Protests stomp on proposed borehole drilling via The Bismarck Tribune

RUGBY — Nearly 300 people, including a couple dozen school kids, packed the house in Rugby Tuesday morning, leaving farm, ranch and business to weigh in on a deep borehole project that many believe is just the first step in nuclear waste disposal.

The meeting was called by the Pierce County Commission, looking for a forum to get reliable information to residents and get everyone’s’ questions answered. The commission was caught flat-footed by news that the federal Department of Energy had awarded $35 million to learn if mid-continental basement rock can safely store nuclear waste capsules by drilling 3 miles down at a site 15 miles south of Rugby.


Representatives from lead researcher Battelle Memorial Institute, drilling partner Energy and Environmental Research Center of Grand Forks and the DOE said the 3-mile deep borehole is a laboratory in the ground and that no waste will be used or stored in the project. It will be plugged and abandoned after cores are removed for study.

“This is not a nuclear project, this is a science project,” said DOE’s deputy of nuclear energy Andy Griffith, a theme repeated throughout the two-hour meeting. He said any disposal will come in a consent-based process that DOE is developing to work with communities willing to accept such waste.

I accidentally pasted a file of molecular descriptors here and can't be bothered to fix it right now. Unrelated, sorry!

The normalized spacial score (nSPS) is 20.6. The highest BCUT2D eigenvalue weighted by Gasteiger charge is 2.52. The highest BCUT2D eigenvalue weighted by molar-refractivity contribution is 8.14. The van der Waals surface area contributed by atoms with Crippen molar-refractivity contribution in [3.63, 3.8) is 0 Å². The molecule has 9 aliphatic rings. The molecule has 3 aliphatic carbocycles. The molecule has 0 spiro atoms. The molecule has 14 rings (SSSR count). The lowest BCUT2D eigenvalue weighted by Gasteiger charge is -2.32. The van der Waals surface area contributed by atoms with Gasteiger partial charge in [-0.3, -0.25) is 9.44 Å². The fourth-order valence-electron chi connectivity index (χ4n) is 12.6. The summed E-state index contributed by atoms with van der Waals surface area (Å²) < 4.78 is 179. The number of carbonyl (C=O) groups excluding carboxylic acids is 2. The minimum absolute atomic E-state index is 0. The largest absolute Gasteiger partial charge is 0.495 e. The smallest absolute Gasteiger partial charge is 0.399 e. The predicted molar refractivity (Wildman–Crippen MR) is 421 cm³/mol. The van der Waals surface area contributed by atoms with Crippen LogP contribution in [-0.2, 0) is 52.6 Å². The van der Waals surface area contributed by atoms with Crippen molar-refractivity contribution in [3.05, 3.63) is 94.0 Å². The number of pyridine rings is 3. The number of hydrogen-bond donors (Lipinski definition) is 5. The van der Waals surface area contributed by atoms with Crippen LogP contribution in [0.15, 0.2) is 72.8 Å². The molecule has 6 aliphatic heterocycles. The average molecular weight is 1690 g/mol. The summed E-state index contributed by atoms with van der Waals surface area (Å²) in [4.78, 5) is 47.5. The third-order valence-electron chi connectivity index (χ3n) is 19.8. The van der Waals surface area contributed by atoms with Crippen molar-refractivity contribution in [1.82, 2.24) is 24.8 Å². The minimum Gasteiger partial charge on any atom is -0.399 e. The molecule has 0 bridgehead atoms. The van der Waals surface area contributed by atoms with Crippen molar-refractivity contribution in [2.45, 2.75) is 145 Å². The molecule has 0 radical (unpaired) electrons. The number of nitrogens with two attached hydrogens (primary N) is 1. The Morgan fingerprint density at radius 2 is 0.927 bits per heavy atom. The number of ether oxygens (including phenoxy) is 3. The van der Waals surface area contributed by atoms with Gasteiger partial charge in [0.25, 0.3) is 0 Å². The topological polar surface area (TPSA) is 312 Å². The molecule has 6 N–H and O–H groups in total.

Griffith said it’s his job to develop that process, to find a durable solution for waste.

“This is tough; this is really hard work,” he said, acknowledging that the government failed with the Yucca Mountain storage project in Nevada because it used federal land without local consent. “We failed at Yucca Mountain.”

At least one person in the room said the researchers should have the opportunity to do their work.

“I love science, and I believe in science and technology. Let’s give these guys a chance before we get all scared,” said Christie Jaeger, who ranches 15 miles from the site.


Galen Mack, the Pierce County State’s Attorney, said North Dakota has already contributed oil, gas and wind energy into the world.

“There is no nuclear power here. Shouldn’t the disposal be where the waste is generated? We’ve done our share,” he said.

Griffith said the bottom line from his view is that the DOE won’t force the issue.

“We’re not going to do this if you don’t consent. We won’t force this on you, but I thank you for the time to listen,” Griffith said.

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